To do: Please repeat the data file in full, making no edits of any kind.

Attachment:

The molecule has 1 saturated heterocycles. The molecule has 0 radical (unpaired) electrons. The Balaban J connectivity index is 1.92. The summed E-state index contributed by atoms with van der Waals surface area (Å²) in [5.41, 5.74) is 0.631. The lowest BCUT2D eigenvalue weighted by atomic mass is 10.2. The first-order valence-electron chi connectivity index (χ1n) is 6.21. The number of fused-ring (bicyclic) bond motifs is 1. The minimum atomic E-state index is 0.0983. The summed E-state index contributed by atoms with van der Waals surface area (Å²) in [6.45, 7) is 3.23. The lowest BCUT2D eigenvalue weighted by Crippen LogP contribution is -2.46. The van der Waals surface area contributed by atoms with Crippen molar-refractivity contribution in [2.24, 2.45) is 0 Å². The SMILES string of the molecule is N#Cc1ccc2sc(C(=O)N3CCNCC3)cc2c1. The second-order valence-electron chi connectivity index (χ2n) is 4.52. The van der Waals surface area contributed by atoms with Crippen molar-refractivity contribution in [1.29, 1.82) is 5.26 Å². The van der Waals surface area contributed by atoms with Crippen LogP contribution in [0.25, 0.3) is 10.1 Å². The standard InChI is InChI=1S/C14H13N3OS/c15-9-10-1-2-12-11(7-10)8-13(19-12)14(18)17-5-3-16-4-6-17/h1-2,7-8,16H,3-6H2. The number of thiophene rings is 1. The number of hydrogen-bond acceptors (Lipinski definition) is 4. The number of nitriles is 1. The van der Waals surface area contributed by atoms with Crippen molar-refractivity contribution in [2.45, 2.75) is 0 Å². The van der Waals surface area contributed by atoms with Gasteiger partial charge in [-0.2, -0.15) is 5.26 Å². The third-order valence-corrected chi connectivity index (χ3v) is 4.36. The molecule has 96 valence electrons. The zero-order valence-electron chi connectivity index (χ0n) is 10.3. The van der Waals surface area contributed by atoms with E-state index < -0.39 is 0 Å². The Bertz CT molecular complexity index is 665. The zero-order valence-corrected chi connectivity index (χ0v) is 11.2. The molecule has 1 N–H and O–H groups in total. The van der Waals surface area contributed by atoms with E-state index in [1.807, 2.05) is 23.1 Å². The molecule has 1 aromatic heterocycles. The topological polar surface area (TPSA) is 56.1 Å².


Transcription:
The molecule has 1 saturated heterocycles. The molecule has 0 radical (unpaired) electrons. The Balaban J connectivity index is 1.92. The summed E-state index contributed by atoms with van der Waals surface area (Å²) in [5.41, 5.74) is 0.631. The lowest BCUT2D eigenvalue weighted by atomic mass is 10.2. The first-order valence-electron chi connectivity index (χ1n) is 6.21. The number of fused-ring (bicyclic) bond motifs is 1. The minimum atomic E-state index is 0.0983. The summed E-state index contributed by atoms with van der Waals surface area (Å²) in [6.45, 7) is 3.23. The lowest BCUT2D eigenvalue weighted by Crippen LogP contribution is -2.46. The van der Waals surface area contributed by atoms with Crippen molar-refractivity contribution in [2.24, 2.45) is 0 Å². The SMILES string of the molecule is N#Cc1ccc2sc(C(=O)N3CCNCC3)cc2c1. The second-order valence-electron chi connectivity index (χ2n) is 4.52. The van der Waals surface area contributed by atoms with Crippen molar-refractivity contribution in [1.29, 1.82) is 5.26 Å². The van der Waals surface area contributed by atoms with Crippen LogP contribution in [0.25, 0.3) is 10.1 Å². The standard InChI is InChI=1S/C14H13N3OS/c15-9-10-1-2-12-11(7-10)8-13(19-12)14(18)17-5-3-16-4-6-17/h1-2,7-8,16H,3-6H2. The number of thiophene rings is 1. The number of hydrogen-bond acceptors (Lipinski definition) is 4. The number of nitriles is 1. The van der Waals surface area contributed by atoms with Crippen molar-refractivity contribution in [2.45, 2.75) is 0 Å². The van der Waals surface area contributed by atoms with Gasteiger partial charge in [-0.2, -0.15) is 5.26 Å². The third-order valence-corrected chi connectivity index (χ3v) is 4.36. The molecule has 96 valence electrons. The zero-order valence-electron chi connectivity index (χ0n) is 10.3. The van der Waals surface area contributed by atoms with E-state index < -0.39 is 0 Å². The Bertz CT molecular complexity index is 665. The zero-order valence-corrected chi connectivity index (χ0v) is 11.2. The molecule has 1 N–H and O–H groups in total. The van der Waals surface area contributed by atoms with E-state index in [1.807, 2.05) is 23.1 Å². The molecule has 1 aromatic heterocycles. The topological polar surface area (TPSA) is 56.1 Å².